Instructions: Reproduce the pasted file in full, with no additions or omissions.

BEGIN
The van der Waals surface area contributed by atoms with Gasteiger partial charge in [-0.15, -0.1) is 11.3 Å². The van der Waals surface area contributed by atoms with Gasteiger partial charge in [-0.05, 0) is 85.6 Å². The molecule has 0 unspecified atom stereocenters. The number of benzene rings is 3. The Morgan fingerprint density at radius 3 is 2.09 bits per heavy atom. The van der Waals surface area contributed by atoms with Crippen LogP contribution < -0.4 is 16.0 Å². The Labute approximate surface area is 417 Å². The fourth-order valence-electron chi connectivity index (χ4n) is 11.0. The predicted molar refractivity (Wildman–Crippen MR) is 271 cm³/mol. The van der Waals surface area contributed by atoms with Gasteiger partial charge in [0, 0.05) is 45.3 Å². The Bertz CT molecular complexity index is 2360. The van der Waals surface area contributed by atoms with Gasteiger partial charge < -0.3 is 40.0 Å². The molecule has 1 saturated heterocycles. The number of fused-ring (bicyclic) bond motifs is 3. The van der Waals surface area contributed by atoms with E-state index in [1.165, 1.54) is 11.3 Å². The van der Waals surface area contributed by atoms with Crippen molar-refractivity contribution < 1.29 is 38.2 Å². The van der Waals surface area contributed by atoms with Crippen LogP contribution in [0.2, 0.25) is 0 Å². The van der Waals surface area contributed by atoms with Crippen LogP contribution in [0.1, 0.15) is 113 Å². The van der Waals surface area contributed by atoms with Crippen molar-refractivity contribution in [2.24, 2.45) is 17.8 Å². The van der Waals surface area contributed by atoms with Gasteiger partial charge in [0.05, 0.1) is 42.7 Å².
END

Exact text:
The van der Waals surface area contributed by atoms with Gasteiger partial charge in [-0.15, -0.1) is 11.3 Å². The van der Waals surface area contributed by atoms with Gasteiger partial charge in [-0.05, 0) is 85.6 Å². The molecule has 0 unspecified atom stereocenters. The number of benzene rings is 3. The Morgan fingerprint density at radius 3 is 2.09 bits per heavy atom. The van der Waals surface area contributed by atoms with Crippen LogP contribution < -0.4 is 16.0 Å². The Labute approximate surface area is 417 Å². The fourth-order valence-electron chi connectivity index (χ4n) is 11.0. The predicted molar refractivity (Wildman–Crippen MR) is 271 cm³/mol. The van der Waals surface area contributed by atoms with Gasteiger partial charge in [0, 0.05) is 45.3 Å². The Bertz CT molecular complexity index is 2360. The van der Waals surface area contributed by atoms with Gasteiger partial charge < -0.3 is 40.0 Å². The molecule has 1 saturated heterocycles. The number of fused-ring (bicyclic) bond motifs is 3. The van der Waals surface area contributed by atoms with E-state index in [1.165, 1.54) is 11.3 Å². The van der Waals surface area contributed by atoms with Crippen molar-refractivity contribution < 1.29 is 38.2 Å². The van der Waals surface area contributed by atoms with Crippen LogP contribution in [0.2, 0.25) is 0 Å². The van der Waals surface area contributed by atoms with Crippen LogP contribution in [0.1, 0.15) is 113 Å². The van der Waals surface area contributed by atoms with Crippen molar-refractivity contribution in [2.24, 2.45) is 17.8 Å². The van der Waals surface area contributed by atoms with Gasteiger partial charge in [0.05, 0.1) is 42.7 Å².